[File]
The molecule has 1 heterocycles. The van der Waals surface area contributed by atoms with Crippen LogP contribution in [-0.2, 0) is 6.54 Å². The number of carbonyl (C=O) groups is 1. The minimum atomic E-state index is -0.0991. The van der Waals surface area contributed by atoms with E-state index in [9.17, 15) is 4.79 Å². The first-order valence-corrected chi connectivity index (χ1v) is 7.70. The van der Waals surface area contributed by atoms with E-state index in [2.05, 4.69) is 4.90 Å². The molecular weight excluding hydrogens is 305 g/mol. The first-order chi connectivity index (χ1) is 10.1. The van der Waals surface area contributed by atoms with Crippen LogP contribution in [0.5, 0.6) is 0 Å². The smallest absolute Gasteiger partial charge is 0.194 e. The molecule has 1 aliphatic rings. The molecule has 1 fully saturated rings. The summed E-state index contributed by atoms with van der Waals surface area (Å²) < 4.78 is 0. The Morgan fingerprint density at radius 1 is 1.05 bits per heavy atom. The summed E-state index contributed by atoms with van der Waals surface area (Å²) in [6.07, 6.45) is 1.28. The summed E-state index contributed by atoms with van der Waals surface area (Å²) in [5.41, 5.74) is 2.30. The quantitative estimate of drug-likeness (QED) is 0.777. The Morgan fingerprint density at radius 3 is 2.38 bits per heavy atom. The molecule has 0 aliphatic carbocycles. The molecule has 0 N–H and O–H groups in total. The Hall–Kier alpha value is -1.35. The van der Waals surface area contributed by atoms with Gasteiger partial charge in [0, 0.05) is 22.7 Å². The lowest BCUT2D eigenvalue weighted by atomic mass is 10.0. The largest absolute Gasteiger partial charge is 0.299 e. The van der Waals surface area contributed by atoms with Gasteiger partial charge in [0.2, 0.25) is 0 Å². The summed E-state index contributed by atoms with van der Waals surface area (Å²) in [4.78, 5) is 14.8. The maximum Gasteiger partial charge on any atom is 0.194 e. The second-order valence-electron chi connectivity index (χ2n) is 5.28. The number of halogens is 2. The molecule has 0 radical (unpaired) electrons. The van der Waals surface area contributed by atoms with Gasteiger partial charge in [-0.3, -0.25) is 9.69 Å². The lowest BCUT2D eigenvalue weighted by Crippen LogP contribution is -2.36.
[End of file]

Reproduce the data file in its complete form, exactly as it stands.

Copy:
The molecule has 1 heterocycles. The van der Waals surface area contributed by atoms with Crippen LogP contribution in [-0.2, 0) is 6.54 Å². The number of carbonyl (C=O) groups is 1. The minimum atomic E-state index is -0.0991. The van der Waals surface area contributed by atoms with E-state index in [9.17, 15) is 4.79 Å². The first-order valence-corrected chi connectivity index (χ1v) is 7.70. The van der Waals surface area contributed by atoms with E-state index in [2.05, 4.69) is 4.90 Å². The molecular weight excluding hydrogens is 305 g/mol. The first-order chi connectivity index (χ1) is 10.1. The van der Waals surface area contributed by atoms with Crippen LogP contribution in [0.5, 0.6) is 0 Å². The smallest absolute Gasteiger partial charge is 0.194 e. The molecule has 1 aliphatic rings. The molecule has 1 fully saturated rings. The summed E-state index contributed by atoms with van der Waals surface area (Å²) < 4.78 is 0. The Morgan fingerprint density at radius 1 is 1.05 bits per heavy atom. The summed E-state index contributed by atoms with van der Waals surface area (Å²) in [6.07, 6.45) is 1.28. The summed E-state index contributed by atoms with van der Waals surface area (Å²) in [5.41, 5.74) is 2.30. The quantitative estimate of drug-likeness (QED) is 0.777. The Morgan fingerprint density at radius 3 is 2.38 bits per heavy atom. The molecule has 0 aliphatic carbocycles. The molecule has 0 N–H and O–H groups in total. The Hall–Kier alpha value is -1.35. The van der Waals surface area contributed by atoms with Gasteiger partial charge in [0, 0.05) is 22.7 Å². The lowest BCUT2D eigenvalue weighted by atomic mass is 10.0. The largest absolute Gasteiger partial charge is 0.299 e. The van der Waals surface area contributed by atoms with Gasteiger partial charge in [0.2, 0.25) is 0 Å². The summed E-state index contributed by atoms with van der Waals surface area (Å²) in [4.78, 5) is 14.8. The maximum Gasteiger partial charge on any atom is 0.194 e. The second-order valence-electron chi connectivity index (χ2n) is 5.28. The number of halogens is 2. The molecule has 0 radical (unpaired) electrons. The van der Waals surface area contributed by atoms with Gasteiger partial charge in [-0.3, -0.25) is 9.69 Å². The lowest BCUT2D eigenvalue weighted by Crippen LogP contribution is -2.36.